Four years ago, I was pondering several “how’s:”
- I benefit from a tradition that treasures being “Spirit-led” in the choosing of topics and texts. But given the inherent subjectivity of inner guidance, how could I avoid preaching my own unseen prejudices?
- Naturally, Scriptures that I knew well often came to mind as preaching possibilities. Was I limiting my preaching – and possibly my view of God – by leaning too much on passages I knew? How could I require myself to explore those with which I was less familiar?
- I was learning about the wisdom God had given others in the church. How could I benefit from their insights? When someone had a song or a dance, how could I look down the weeks and see where it might fit as a teaching tool that gave weight to other things happening that day?
- And, time! I spent much of my week listening, praying, thinking about what to preach. How could I find time to sink more deeply into what I was teaching?
After much casting about, I discovered what Christians of many stripes had used for centuries, for these very reasons: lectionaries. You may not realize how heretical this would have seemed to me at one time. I pondered and prayed long, then decided to give it a try.
After four years of the Revised Common Lectionary, I am astonished by the improvements in my heart and my preaching that have come.
- Seemingly more Spirit-led: Where once I said, “God, what would you say to us this week?” I now ask, “God what message do you have for me (and secondly, for us) through these parts of the great story? I spend more time looking deeply, less time looking broadly.
- Balance: Ironically, I am sure I and my people are getting broader coverage of Scripture than ever before, especially while hearing the entire Jesus story every year.
- Presence of Scripture: Scripture plays a larger role in our worships than before.
- Effectiveness: Our songs, our prayers, our visual and dramatic elements contribute to the same theme. We didn’t have time to do this before, late in each week. But now elements can be collected weeks in advance. And since the Scriptures are on the web, some choose to ponder and discuss them before the sermon.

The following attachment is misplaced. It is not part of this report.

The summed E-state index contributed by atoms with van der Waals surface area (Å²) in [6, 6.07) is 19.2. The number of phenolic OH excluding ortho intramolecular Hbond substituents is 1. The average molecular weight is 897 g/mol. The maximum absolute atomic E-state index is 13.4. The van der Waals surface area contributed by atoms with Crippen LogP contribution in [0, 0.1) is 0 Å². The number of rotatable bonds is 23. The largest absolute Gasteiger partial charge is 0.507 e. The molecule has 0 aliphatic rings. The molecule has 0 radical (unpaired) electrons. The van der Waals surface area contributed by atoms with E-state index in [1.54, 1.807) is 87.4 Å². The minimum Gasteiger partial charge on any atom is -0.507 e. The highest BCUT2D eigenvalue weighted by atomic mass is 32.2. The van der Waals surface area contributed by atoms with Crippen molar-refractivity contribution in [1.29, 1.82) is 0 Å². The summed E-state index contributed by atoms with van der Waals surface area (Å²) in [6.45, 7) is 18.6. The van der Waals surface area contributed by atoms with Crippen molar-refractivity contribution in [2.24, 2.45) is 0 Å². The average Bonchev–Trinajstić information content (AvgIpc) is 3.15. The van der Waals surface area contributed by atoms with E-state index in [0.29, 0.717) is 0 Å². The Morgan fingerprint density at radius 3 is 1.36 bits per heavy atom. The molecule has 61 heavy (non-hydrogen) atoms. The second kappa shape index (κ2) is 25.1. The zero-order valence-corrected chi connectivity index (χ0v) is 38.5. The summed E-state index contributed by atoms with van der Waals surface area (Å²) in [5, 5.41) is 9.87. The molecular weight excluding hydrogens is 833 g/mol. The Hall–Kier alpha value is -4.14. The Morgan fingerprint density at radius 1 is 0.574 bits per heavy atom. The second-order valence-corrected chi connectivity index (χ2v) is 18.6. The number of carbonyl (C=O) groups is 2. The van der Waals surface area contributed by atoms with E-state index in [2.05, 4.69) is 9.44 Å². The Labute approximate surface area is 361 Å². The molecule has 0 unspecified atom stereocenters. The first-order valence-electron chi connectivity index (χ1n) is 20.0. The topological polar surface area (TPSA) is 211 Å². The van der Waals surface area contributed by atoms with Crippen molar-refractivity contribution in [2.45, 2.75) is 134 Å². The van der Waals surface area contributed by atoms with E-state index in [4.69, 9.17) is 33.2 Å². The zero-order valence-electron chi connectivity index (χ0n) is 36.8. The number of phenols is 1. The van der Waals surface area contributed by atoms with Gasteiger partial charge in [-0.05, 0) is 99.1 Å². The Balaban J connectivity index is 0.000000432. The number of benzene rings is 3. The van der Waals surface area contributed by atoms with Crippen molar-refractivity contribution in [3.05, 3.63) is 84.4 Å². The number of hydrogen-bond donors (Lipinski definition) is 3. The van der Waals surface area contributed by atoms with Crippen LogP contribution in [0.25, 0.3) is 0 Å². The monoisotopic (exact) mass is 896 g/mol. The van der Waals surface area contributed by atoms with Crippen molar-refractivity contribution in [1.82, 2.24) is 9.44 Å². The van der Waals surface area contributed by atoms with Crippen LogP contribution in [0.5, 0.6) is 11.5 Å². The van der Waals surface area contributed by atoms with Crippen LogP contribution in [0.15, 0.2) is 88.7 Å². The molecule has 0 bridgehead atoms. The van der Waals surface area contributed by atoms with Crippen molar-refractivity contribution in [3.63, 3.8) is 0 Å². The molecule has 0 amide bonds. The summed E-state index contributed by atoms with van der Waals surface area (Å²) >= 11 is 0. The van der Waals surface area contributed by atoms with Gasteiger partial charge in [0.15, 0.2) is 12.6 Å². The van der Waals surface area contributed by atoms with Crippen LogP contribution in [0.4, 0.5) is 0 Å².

- Others’insights: Since so many walk through these same Scriptures, writers on the Web from around the world help me grow. As with all resource sets, many contributions are uninspiring. But there are some gold mines! I have found the most consistently thought-provoking insights I’ve ever used.
- “How did you know?” Since someone else has chosen the Scriptures each week, people go home more astonished than ever when the Bible speaks directly to their lives. Often I am unaware of issues of struggle until after the sermon, when people say, “I know you didn’t know, but you were talking to me today.” Rarer than before is the parishioner who feels “picked on.”
- Themes: The main points of the Bible often become the main points of the sermons. If something comes up a lot in Scripture, it comes up a lot in preaching. If not, not. I find great comfort in this: a hope that I am better delivering the ancient and ever-new roots of our faith, and less likely to “strain at the gnat and swallow the camel.”
- Most of all (and this is my great delight), I spend more time looking at Jesus himself. As we walk through a gospel each year, what Jesus cares most about stacks up week by week, for all to see. He looks different to me now, for the things he does and says over and over, I am obliged to teach over and over. Result? He is more attractive to me – and more surprising to me – than ever before.
It’s been good. I’m looking forward to the future. I’ll probably update this list as I see more. Have insights?
P.S.: Questions about lectionaries? You might enjoy Vanderbilt Divinity’s Lectionary FAQ.
Tags: lectionary, Revised+Common+Lectionary, preaching, teaching, Monte Asbury